Most guidelines recommend women begin routine annual screenings once they’re 45 years old; a recommendation that can leave younger women vulnerable to missing early detection of the disease.

For those under the recommended age for screening, Comen said that self-exams can have an important role in picking up breast abnormalities and prompt patients to seek out further care from their doctor.

“This is particularly true for women under the age of 40, for whom there’s no routine breast cancer imaging screening recommendations,” she said. “Since most of these women aren’t indicated to have mammograms, many of these cancers are actually detected by women themselves, through self-breast exams.”

Baladad has done regular self-exams ever since she had surgery to remove a benign fibroadenoma tumor in her breast when she was 18 years old, she said.

“I had a pain in my breast and I ran to the bathroom real quick, right before class, and I noticed there was a lump and it scared me,” she recalled, adding that she immediately went to health services after class and it was from there that doctors discovered the tumor. “It was that experience that got me into the habit of doing self-breast exams throughout the rest of adulthood.”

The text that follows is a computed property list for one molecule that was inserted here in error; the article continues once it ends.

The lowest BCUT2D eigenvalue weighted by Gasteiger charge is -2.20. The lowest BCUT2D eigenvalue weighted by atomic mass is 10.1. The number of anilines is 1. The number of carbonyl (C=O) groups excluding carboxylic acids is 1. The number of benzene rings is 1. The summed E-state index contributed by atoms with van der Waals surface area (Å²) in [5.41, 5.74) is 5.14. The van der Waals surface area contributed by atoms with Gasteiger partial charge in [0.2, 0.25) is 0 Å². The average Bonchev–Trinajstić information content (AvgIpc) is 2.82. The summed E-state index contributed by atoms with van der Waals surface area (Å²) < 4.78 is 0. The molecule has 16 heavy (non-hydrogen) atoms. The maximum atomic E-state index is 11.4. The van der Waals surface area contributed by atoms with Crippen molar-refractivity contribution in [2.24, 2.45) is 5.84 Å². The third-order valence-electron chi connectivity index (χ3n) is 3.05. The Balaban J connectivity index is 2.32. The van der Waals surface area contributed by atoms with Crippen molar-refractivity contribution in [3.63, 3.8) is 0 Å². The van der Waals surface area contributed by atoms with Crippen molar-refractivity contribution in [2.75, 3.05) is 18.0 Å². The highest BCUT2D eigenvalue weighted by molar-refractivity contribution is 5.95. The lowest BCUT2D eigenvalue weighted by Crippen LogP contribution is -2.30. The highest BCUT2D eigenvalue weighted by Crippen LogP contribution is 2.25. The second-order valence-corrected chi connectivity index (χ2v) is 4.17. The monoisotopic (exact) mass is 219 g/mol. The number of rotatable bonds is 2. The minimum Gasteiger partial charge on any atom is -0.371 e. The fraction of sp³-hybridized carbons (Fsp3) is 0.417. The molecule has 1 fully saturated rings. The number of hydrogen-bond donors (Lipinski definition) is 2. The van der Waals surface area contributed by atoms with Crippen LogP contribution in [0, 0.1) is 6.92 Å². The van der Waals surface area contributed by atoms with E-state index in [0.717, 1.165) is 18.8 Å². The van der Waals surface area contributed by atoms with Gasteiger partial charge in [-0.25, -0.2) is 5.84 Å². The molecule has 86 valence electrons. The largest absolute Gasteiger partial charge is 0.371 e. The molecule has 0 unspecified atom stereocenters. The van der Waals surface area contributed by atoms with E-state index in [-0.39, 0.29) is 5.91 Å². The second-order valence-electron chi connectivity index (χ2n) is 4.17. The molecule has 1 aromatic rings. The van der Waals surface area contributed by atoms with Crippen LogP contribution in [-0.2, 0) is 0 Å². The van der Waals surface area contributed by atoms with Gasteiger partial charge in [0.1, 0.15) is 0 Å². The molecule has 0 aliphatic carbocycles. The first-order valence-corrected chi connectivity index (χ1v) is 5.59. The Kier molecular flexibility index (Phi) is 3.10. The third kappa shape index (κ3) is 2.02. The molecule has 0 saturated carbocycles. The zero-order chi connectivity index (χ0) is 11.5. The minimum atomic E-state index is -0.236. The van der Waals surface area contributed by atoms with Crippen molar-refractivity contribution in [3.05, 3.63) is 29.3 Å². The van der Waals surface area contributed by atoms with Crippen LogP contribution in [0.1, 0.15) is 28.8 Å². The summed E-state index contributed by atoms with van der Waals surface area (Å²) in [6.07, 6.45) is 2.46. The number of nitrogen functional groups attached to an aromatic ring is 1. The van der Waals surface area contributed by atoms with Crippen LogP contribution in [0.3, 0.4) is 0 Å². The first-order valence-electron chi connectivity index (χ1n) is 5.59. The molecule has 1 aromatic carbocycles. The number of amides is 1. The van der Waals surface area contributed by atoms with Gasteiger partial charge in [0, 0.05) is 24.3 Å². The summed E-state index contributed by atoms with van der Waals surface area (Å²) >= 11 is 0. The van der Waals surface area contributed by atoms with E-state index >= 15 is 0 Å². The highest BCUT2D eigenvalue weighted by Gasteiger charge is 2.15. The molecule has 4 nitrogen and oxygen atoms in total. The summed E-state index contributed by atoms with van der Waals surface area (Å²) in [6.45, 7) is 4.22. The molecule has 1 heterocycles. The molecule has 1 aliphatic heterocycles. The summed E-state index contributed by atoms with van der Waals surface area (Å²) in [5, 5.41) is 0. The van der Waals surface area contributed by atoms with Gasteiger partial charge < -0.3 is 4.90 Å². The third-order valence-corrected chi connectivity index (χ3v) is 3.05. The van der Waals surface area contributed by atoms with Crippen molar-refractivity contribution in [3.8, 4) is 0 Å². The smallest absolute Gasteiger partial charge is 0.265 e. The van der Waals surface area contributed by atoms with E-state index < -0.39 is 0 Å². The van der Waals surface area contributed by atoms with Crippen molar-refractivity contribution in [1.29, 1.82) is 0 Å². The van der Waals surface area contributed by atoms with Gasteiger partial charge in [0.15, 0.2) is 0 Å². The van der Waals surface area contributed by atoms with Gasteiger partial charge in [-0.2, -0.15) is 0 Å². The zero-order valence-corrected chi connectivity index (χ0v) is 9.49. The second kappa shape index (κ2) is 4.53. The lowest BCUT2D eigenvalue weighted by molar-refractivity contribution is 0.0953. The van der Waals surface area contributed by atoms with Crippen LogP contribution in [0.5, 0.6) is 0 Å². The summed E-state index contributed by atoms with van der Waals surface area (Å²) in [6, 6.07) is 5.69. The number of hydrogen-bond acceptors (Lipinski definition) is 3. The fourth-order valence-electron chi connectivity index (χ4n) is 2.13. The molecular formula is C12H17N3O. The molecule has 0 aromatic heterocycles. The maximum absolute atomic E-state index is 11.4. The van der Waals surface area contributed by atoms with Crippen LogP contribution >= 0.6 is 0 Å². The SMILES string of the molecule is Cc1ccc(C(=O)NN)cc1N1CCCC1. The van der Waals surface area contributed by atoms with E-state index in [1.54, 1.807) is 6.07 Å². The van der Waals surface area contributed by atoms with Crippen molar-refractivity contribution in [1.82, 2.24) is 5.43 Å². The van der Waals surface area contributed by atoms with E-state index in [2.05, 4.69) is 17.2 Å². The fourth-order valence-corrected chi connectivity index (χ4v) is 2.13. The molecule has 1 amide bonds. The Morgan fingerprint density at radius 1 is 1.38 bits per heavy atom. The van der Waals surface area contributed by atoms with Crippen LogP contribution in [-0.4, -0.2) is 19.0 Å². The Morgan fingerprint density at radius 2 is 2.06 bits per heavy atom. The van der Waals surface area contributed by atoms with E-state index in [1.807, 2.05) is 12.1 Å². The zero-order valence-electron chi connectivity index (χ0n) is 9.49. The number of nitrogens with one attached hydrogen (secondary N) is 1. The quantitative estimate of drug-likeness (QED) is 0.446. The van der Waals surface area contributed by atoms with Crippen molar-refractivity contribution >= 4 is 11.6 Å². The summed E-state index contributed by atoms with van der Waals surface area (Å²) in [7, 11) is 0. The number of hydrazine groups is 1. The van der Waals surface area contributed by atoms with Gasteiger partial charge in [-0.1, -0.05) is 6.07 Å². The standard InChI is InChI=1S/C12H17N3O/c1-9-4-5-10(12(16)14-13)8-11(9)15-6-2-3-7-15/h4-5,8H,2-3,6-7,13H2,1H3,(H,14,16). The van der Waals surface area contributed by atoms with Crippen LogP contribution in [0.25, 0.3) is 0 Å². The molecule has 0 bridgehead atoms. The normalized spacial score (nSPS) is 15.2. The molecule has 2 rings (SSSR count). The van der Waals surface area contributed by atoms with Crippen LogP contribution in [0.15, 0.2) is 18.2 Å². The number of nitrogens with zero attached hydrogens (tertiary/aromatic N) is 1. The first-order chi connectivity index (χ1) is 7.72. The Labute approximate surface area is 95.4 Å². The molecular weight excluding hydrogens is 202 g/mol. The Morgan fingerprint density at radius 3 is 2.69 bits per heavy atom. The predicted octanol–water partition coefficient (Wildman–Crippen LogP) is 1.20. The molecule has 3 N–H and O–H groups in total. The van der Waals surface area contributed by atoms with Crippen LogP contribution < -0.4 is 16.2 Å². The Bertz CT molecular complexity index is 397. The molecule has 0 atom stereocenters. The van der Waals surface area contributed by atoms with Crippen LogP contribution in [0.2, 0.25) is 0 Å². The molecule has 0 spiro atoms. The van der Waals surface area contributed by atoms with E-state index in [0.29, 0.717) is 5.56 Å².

A personal connection to breast cancer

Breast cancer runs in Baladad’s family on her father’s side, with her great-grandmother, grandmother, five grand-aunts, and two aunts all having lived with the disease, she said. Fifteen years later after that initial scare, Baladad was diagnosed with breast cancer herself.

In March 2018, Baladad said she didn’t do her routine self-exam that month because she was scheduled to see her nurse practitioner around then.